Respiratory Infection Bronchitis: Diseases of the Lung

Respiratory Infection Bronchitis: Diseases of the Lung

Bronchitis is the inflammation of the bronchi, the main air passages to the lungs, it typically follows a viral respiratory infection. You must have a cough with mucus most days of the month for at least 3 months to be diagnosed with chronic bronchitis. The symptoms of either kind of bronchitis include: Cough that produces mucus; if yellow green in colour, you happen to be more likely to have a bacterial infection Shortness of breath worsened by exertion or mild activity Even after acute bronchitis has cleared, you may have a dry, nagging cough that lingers for several weeks.

  • Bronchitis is an inflammation of the lining of your bronchial tubes, which carry air to and from.
  • Bronchitis may be either acute or chronic.
  • Chronic bronchitis, a more serious ailment, is a persistent irritation or inflammation of the bronchial tubes, frequently on account of smoking.
  • Chronic bronchitis is one of the conditions included in chronic obstructive pulmonary disease (COPD).

Respiratory Infections

Viral pathogens are the most common reason for respiratory infection in travelers; causative agents comprise rhinovirus, respiratory syncytial virus, influenza virus, parainfluenza virus, human metapneumovirus, measles, mumps, adenovirus, and coronavirus. Clinicians also have to contemplate new viral reasons for respiratory infection in travelers, including Middle East Respiratory Syndrome (MERS) Coronavirus, avian influenza H5N1 (referred to as H5N1), and avian influenza H7N9 (referred to as H7N9).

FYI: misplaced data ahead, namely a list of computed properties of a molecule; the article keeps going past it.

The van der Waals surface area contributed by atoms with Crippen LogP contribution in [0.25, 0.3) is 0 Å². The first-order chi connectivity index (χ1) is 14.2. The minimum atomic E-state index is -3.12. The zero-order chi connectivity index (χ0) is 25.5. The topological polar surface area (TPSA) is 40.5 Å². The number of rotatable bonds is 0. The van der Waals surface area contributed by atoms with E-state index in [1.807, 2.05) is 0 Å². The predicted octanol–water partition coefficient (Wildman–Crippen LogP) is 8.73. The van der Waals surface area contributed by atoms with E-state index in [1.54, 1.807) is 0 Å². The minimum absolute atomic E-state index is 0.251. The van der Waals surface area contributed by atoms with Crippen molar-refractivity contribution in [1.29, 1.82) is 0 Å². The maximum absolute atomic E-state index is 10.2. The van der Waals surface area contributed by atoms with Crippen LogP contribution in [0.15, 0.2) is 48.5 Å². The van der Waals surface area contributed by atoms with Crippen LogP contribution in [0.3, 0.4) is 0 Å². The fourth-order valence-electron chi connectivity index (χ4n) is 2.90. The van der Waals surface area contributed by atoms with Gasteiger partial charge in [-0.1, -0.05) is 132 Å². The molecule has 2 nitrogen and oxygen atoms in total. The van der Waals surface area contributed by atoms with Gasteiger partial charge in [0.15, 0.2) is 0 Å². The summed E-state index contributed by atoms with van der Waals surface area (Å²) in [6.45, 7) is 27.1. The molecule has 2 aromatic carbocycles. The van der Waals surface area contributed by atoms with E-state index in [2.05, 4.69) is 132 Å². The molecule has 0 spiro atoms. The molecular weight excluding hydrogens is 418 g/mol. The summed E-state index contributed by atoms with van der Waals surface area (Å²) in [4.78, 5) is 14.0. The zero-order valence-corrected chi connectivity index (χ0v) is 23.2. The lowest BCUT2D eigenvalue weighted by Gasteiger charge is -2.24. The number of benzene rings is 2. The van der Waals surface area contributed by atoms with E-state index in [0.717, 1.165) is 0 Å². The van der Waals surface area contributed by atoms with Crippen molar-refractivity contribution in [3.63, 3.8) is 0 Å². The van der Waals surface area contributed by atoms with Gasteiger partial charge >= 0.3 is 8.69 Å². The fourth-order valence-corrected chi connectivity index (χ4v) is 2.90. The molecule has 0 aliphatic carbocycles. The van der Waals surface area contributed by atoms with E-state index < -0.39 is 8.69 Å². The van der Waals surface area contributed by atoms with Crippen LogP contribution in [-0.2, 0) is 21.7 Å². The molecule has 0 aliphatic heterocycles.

Chronic bronchitis treatment Respiratory system diseases NCLEX-RN Khan Academy

Created by Amy Fan. Watch the next lesson: ...

Respiratory Infection Bronchitis

Particular travelers have an increased risk for respiratory tract infection, including children, the elderly, and people with comorbid pulmonary ailments, like asthma and chronic obstructive pulmonary disease (COPD). Unique scenarios that could necessitate medical intervention comprise the following: Vaccines are offered to prevent quite a few of respiratory diseases, including influenza, S. pneumoniae infection, H. influenzae type B infection (in young children), pertussis, diphtheria, varicella, and measles.
  • Cough Suppressant and PregnancyCough Suppressant and Pregnancy Cough suppressants are the medications that suppress the urge to cough. Another type of cough medicine is expectorant. The basic difference between an expectorant and a cough suppressant is that the expectorant thins the mucus and promotes its...
  • Upper Respiratory Tract Infection Symptoms and Treatment

    Sinus infection (sinusitis) symptoms may include headaches, a sore throat, and toothaches. Allergies may cause chronic sinusitis and can continue up to three months. Antibiotics and home remedies can alleviate sinus infection (sinusitis) symptoms.

    Lower Respiratory Tract Infection

    Lower respiratory tract infection (LRTI), while frequently used as a synonym for pneumonia, may also be placed on other types of disease including lung abscess and acute bronchitis. Antibiotics are the first line treatment for pneumonia; nevertheless, they are ineffective or signaled for viral or parasitic infections. Acute bronchitis can be defined as acute bacterial or viral illness of the larger airways in healthy patients without a history of persistent disorder. Treatment of acute bronchitis with antibiotics is common but contentious as their use has only moderate benefit weighted against possible side effects (nausea and vomiting), increased resistance, and price of treatment in a self-limiting illness. Antibiotics can be given to patients with acute exacerbations of chronic bronchitis while acute bronchitis often doesn't require antibiotic treatment.

    Selected Bibliographies On Respiratory Infection Bronchitis

    1. wwwnc.cdc.gov (2019, March 15). Retrieved May 4, 2020, from wwwnc.cdc.gov2. Mayo Clinic (2020, February 11). Retrieved May 4, 2020, from mayoclinic.org3. lungcancer.ucla.edu (2020, February 12). Retrieved May 4, 2020, from lungcancer.ucla.edu

    PDF File Save this article as .PDF file.